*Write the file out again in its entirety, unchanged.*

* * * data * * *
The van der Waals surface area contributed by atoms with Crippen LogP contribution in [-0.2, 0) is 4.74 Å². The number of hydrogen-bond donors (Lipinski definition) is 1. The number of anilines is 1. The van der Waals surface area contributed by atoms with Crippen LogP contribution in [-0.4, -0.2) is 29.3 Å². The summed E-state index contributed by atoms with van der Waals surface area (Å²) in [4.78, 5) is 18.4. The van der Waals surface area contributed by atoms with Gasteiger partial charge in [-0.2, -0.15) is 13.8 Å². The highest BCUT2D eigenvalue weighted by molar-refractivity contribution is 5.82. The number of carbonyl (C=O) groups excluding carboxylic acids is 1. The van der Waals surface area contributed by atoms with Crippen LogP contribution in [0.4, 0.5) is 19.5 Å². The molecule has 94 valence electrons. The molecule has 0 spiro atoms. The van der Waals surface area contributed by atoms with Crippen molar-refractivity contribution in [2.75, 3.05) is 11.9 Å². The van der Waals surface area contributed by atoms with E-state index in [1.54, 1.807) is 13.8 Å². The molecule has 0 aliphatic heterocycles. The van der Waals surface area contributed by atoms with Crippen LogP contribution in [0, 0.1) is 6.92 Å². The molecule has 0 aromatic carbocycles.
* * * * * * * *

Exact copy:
The van der Waals surface area contributed by atoms with Crippen LogP contribution in [-0.2, 0) is 4.74 Å². The number of hydrogen-bond donors (Lipinski definition) is 1. The number of anilines is 1. The van der Waals surface area contributed by atoms with Crippen LogP contribution in [-0.4, -0.2) is 29.3 Å². The summed E-state index contributed by atoms with van der Waals surface area (Å²) in [4.78, 5) is 18.4. The van der Waals surface area contributed by atoms with Gasteiger partial charge in [-0.2, -0.15) is 13.8 Å². The highest BCUT2D eigenvalue weighted by molar-refractivity contribution is 5.82. The number of carbonyl (C=O) groups excluding carboxylic acids is 1. The van der Waals surface area contributed by atoms with Crippen LogP contribution in [0.4, 0.5) is 19.5 Å². The molecule has 94 valence electrons. The molecule has 0 spiro atoms. The van der Waals surface area contributed by atoms with Crippen molar-refractivity contribution in [2.75, 3.05) is 11.9 Å². The van der Waals surface area contributed by atoms with E-state index in [1.54, 1.807) is 13.8 Å². The molecule has 0 aliphatic heterocycles. The van der Waals surface area contributed by atoms with Crippen LogP contribution in [0, 0.1) is 6.92 Å². The molecule has 0 aromatic carbocycles.